February 24, 2016

Wednesday Writings - Good and Very Good

In my time formerly as a Discipleship Pastor and currently as the Discipleship Coordinator of my church I have done a lot of reflecting and teaching on various parts of the Scripture.  During those times I have sought not simply to bridge the world of the academy to the church, but to take that one step further and gleam those thoughts into devotional material that would go beyond the classroom.  On Wednesdays I will be posting excerpts and drafts from things I have already written, with minor tweaks.  Hope you enjoy!

In the beginning God created the heavens and the earth...God saw all that he had made, and it was very good. And there was evening, and there was morning—the sixth day.
(Gen 1:1, 31)

There are many stories out there in competition for our interest, to become a part of our worldview, the foundational set of beliefs we hold about reality which help us make sense of how we live, move and have our being.  The creation story in Genesis is one such story in this competition for centuries.  It forces us to ask the questions: who really made the universe, how did it come into being, how did humans get here, and is there any significance to this?  Is the world some meaningless void that appeared by chance and now we are simply moving around trying to give significance to an existence that is absurd and without purpose, or is there some reason, order, and intellect to this universe, a story perhaps to make sense of it all?  Is there some master plan that we are a part of, like a play where the first few acts have been laid out for us but we are left to improvise the rest?  If so, how might we know whether some scenes are better than others?  The answers your give to these questions are the first steps to the beginning of your journey.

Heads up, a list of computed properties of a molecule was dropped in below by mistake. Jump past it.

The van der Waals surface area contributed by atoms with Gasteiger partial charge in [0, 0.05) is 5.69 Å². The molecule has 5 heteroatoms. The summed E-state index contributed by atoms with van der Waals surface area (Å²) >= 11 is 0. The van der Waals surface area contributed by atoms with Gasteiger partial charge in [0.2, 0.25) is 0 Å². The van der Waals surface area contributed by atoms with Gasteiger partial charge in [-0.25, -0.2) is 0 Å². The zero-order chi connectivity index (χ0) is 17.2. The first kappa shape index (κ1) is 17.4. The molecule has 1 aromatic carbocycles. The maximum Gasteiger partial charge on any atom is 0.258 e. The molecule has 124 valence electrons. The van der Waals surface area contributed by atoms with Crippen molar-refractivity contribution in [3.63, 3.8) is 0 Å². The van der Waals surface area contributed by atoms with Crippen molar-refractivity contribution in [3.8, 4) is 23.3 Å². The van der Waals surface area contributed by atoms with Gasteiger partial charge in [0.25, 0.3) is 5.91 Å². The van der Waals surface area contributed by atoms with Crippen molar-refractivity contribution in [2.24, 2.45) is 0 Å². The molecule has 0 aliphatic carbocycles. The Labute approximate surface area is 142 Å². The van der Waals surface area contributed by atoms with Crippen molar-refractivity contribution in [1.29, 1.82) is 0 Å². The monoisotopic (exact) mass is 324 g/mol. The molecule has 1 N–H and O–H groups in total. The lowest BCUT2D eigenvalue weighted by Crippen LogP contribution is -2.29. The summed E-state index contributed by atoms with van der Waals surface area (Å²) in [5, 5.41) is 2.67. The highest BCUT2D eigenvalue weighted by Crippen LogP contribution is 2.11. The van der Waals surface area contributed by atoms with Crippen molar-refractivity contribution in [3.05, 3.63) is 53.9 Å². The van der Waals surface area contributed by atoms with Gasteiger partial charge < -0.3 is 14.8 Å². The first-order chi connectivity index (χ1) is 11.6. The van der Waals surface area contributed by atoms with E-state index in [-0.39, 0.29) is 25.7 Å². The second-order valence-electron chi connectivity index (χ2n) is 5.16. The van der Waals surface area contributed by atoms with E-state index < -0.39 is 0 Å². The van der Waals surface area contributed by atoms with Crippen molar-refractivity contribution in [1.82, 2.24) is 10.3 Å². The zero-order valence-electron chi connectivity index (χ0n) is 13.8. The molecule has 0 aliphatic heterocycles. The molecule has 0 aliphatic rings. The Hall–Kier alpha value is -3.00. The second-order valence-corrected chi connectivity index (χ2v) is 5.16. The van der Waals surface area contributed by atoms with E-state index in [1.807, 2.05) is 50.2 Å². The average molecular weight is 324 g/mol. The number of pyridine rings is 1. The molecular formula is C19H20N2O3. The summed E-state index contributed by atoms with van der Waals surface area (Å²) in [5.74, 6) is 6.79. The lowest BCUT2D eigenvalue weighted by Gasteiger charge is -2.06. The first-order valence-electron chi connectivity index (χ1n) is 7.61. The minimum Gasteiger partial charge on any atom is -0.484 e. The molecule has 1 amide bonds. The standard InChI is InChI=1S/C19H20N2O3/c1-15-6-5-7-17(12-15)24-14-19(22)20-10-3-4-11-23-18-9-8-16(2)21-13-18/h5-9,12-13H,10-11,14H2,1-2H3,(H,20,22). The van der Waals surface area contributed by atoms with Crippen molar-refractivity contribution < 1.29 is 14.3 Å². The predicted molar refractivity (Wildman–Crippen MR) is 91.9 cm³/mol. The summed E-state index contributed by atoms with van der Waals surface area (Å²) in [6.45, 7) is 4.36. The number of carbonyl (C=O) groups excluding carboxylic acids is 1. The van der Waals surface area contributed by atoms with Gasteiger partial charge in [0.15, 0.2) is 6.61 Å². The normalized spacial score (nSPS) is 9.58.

My suggestion is that we begin where the Bible begins that, “in the beginning God created the Heavens and the Earth” and He called them good.  It is the belief that God has set all things in order and put them in their proper place: fish in the water, cattle on the land and stars in the heavens.  Each thing is where it ought to be.   It is the belief that he created humanity in his image and likeness to watch over or rule his creation, to reflect who he is, and when he was finished he called all of it very good.   Once we accept this twin belief, that God is the orderer and creator of the universe then we can begin to understand the foundation of Jesus' worldview.